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  • Print publication year: 2016
  • Online publication date: July 2016

1 - Introduction

from Part I - Motivation


Basic concepts

Electrification is widely regarded as the single greatest engineering achievement of the twentieth century. The electrical power grid, the system that interconnects and distributes electrical energy, is the foundation of the built environment that supports modern societies and their economies. Yet, electric power grids are showing increased signs of deterioration due to aging equipment and usage that stresses these systems beyond their original design and safety margins. Simply stated, the current technology is inadequate to meet the evolving and growing needs of society. The last decade saw a number of poignant cases where problems in the energy system wreaked havoc and devastation. Singular instances, including the 2000 and 2001 California electricity energy crisis, the 2003 Northeast blackout, and widespread cases of expansive outages caused by natural disasters should all serve as wake-up calls for infrastructure improvement. Looking toward the future, simply patching the existing system will not alleviate the power-delivery congestion, which creates local markets with extremely high marginal pricing and prevents widespread penetration of renewable energy resources such as wind and residential-scale photovoltaic systems.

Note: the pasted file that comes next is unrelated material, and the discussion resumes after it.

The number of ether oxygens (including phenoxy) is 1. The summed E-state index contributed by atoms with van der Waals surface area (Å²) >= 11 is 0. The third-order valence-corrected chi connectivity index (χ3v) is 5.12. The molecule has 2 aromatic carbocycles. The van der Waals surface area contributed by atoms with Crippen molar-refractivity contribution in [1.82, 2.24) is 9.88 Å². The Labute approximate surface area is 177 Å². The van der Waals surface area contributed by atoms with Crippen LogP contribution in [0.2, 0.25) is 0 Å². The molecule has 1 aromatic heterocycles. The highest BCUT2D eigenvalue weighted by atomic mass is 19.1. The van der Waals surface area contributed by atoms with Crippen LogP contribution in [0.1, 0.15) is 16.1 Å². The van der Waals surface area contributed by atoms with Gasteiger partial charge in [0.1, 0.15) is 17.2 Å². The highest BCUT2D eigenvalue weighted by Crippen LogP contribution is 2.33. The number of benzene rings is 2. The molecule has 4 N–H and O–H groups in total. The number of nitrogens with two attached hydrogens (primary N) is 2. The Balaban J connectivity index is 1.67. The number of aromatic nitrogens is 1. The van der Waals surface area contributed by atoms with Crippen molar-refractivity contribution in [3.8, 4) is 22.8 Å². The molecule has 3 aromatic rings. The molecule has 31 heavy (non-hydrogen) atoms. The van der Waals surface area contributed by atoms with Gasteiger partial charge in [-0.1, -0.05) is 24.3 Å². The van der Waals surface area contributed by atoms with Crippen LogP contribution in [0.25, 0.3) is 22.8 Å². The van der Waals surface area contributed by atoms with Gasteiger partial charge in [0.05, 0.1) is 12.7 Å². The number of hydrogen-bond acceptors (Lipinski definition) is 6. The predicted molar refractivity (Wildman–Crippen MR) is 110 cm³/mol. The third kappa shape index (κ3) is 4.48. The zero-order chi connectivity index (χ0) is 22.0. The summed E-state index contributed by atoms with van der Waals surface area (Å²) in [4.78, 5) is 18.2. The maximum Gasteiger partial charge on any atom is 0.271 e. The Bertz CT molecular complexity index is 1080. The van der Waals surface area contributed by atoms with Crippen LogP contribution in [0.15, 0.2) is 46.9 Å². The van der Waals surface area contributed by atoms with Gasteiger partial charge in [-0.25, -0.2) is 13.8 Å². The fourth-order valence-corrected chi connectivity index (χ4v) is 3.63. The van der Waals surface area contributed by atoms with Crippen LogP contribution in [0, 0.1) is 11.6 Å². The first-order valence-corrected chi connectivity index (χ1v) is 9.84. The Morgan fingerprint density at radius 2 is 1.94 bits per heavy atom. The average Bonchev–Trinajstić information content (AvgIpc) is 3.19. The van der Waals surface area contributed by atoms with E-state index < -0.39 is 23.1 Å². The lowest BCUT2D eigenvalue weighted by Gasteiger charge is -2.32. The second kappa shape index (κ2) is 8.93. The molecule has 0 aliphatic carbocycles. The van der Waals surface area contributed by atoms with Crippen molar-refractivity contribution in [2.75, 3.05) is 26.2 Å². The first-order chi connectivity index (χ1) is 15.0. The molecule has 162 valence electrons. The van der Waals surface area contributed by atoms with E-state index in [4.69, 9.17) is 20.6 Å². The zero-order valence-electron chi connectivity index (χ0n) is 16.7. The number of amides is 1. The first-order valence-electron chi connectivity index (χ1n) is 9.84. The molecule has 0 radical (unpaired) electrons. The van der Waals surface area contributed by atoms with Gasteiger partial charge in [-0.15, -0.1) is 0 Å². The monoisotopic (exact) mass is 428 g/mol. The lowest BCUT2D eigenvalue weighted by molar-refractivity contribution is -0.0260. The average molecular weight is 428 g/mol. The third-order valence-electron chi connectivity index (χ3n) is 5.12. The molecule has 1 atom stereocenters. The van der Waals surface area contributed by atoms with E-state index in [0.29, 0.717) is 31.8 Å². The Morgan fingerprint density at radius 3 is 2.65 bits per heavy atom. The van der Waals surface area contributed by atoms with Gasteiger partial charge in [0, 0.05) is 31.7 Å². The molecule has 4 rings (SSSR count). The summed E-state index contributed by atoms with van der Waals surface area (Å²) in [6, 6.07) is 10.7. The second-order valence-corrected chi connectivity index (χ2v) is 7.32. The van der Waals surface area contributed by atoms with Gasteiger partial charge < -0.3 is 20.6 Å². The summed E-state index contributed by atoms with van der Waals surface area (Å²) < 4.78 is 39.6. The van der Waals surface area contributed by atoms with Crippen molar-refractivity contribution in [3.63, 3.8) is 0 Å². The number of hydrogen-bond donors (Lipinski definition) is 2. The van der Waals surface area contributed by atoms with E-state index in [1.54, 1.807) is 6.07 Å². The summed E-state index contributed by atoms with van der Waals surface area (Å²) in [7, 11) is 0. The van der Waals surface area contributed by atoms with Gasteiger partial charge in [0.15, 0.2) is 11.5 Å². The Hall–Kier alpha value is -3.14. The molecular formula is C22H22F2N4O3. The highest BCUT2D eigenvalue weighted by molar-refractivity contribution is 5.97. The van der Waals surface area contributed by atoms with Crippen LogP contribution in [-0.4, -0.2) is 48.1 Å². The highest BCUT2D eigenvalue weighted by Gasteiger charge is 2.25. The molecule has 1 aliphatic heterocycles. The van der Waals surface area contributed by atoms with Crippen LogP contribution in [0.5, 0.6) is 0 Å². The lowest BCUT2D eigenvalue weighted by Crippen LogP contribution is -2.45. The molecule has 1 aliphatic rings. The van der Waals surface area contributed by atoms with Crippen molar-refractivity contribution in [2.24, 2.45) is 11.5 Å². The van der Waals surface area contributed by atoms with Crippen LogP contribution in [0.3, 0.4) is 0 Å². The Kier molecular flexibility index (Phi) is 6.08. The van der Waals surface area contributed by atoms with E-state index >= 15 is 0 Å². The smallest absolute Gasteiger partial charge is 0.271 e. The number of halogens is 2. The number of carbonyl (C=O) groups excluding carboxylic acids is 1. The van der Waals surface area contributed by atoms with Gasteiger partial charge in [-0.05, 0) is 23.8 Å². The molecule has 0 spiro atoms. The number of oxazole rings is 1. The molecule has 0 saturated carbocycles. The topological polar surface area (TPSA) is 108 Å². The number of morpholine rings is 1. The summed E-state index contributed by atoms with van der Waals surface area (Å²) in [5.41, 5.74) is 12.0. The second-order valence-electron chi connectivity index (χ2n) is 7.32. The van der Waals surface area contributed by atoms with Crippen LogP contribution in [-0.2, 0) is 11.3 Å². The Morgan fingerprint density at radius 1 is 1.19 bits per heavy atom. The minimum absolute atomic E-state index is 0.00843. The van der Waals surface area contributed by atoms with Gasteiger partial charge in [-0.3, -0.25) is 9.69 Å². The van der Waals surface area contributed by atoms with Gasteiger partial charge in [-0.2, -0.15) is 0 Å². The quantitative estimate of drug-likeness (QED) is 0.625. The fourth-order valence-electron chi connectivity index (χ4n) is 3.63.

Many of the energy sources that powered the last century are dwindling. Even if new deposits of these finite energy resources are discovered, their conversion to electrical energy will remain one of the largest contributors to global greenhouse gas emissions and other environmental hazards. Nuclear power, once seen as an alternative to fossil fuels, has lost widespread support since the nuclear event at the Japanese Fukushima #1 Nuclear Power Plant. The move to more environmentally friendly technologies, so-called renewable energy sources, adds stresses to the electrical grid that were never previously considered and pushes existing electric systems to the edge of their design and operational envelope.

The design of current electric power systems is essentially unchanged from that of the first power grids developed over a century ago. This design is based on the centralized architecture illustrated in Figure 1.1, in which power is generated in relatively few large power plants from which it is delivered to many loads that can be hundreds and even thousands of miles away. Despite having mesh topologies and other sources of redundancy, this predominantly centralized architecture is relatively unreliable and inflexible because sensing, actuation, and control coordination does not generally permeate down to the distribution level, much less to individual loads.

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